From Teacher to Entrepreneur: Siroun Shamigian Shares Her Learnings

Published by Hub71 on

Hear from Siroun Shamigian, Co-Founder & CEO of Kamkalima on what inspired her to swap teaching in a classroom for the world of entrepreneurship, and what she has learned along the way.

What did you do before becoming an entrepreneur? What inspired you to switch?
Before founding Kamkalima, I worked in K-12 schools primarily as a Biology teacher and EdTech coordinator for more than 20 years. During my experience as an EdTech leader and trainer, I was not able to provide support to teachers in the Arabic department due to the lack of relevant resources and online platforms that engage students and facilitate the teaching and learning process. This is why Kamkalima was born. Kamkalima is an online platform that uses smart technology and data analytics to help with learning and teaching Arabic.

What markets do you hope to enter in the next 12 months?
In the next year, we hope to expand into KSA, Egypt, Oman, Bahrain, and Kuwait.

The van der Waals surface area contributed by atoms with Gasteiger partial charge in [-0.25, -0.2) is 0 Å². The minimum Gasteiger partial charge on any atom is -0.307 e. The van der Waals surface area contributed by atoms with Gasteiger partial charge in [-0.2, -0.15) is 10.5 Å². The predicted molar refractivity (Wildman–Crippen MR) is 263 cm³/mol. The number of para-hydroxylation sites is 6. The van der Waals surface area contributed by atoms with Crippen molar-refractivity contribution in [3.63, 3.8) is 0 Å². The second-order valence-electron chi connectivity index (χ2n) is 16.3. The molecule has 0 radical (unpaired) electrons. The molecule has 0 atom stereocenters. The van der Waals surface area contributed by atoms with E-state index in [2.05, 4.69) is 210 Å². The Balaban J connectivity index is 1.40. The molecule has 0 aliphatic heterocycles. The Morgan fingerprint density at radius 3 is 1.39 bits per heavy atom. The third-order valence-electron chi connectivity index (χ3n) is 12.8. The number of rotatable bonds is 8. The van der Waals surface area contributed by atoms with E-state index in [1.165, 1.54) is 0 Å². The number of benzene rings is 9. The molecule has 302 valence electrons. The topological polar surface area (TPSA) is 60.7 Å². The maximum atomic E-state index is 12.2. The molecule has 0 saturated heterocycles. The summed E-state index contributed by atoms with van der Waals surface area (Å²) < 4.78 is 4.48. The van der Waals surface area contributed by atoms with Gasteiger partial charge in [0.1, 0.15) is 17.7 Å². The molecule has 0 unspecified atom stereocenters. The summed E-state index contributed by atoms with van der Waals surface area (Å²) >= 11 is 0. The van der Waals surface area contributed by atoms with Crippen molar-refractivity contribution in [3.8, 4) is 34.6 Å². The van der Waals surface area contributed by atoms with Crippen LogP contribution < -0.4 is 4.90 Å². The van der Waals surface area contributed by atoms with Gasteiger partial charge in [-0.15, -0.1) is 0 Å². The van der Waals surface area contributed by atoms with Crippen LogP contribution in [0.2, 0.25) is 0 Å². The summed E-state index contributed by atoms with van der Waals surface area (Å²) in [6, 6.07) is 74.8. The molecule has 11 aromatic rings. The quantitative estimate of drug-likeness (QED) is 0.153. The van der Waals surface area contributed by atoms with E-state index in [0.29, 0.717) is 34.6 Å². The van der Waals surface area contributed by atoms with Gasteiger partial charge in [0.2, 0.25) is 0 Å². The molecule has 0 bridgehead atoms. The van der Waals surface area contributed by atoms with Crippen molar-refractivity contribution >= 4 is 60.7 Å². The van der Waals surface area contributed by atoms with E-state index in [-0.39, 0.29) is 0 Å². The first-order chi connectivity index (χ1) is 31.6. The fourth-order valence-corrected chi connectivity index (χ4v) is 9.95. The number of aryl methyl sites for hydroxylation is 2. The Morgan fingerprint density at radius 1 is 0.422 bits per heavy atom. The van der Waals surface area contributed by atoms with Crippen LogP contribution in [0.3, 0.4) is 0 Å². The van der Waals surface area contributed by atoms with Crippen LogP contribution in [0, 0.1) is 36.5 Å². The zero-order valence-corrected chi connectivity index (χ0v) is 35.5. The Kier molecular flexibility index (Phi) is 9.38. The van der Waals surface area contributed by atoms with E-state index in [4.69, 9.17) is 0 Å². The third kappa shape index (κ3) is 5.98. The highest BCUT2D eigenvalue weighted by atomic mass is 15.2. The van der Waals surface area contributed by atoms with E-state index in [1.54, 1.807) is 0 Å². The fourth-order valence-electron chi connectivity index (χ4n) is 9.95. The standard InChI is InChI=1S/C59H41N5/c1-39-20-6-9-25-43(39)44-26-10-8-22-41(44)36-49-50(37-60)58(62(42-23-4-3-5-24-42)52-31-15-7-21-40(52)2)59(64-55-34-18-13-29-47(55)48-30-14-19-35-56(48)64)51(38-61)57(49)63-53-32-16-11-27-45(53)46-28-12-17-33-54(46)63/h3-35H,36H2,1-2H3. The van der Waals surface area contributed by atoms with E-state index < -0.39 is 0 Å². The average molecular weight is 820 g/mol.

How important is a business mentor for startups? Who is your business mentor and what is it that they offer you?
Mentors are very important in all walks of life, not just for startups. In my case, since I come from a non-business background, mentorship has been a key factor in my entrepreneurial journey. From financial guidance to strategy to someone just lending a listening ear during the inevitable tough times, I have been blessed with some amazing mentors.

What makes a good investor?
There are many investors that push you to reach your business goals, but I don’t necessarily think this solely makes a good investor. A good investor is essentially a good human being – someone who is full of heart and passion and is investing not only to gain financial return, but also empower an industry they believe in.

A good investor is well versed in the sector they invest in and as a result, can provide valuable support to entrepreneurs during their journey. Also, it is valuable when an investor has a solid network within the startup’s target markets.

What advice would you give anyone who’s considering starting up for themselves?
The journey is long, so you better be ready for the ride. Planning is important, but you must be flexible to adapt when it’s time for your plans to change. Finally, use available data to make decisions, and remember that those decisions are not etched in stone.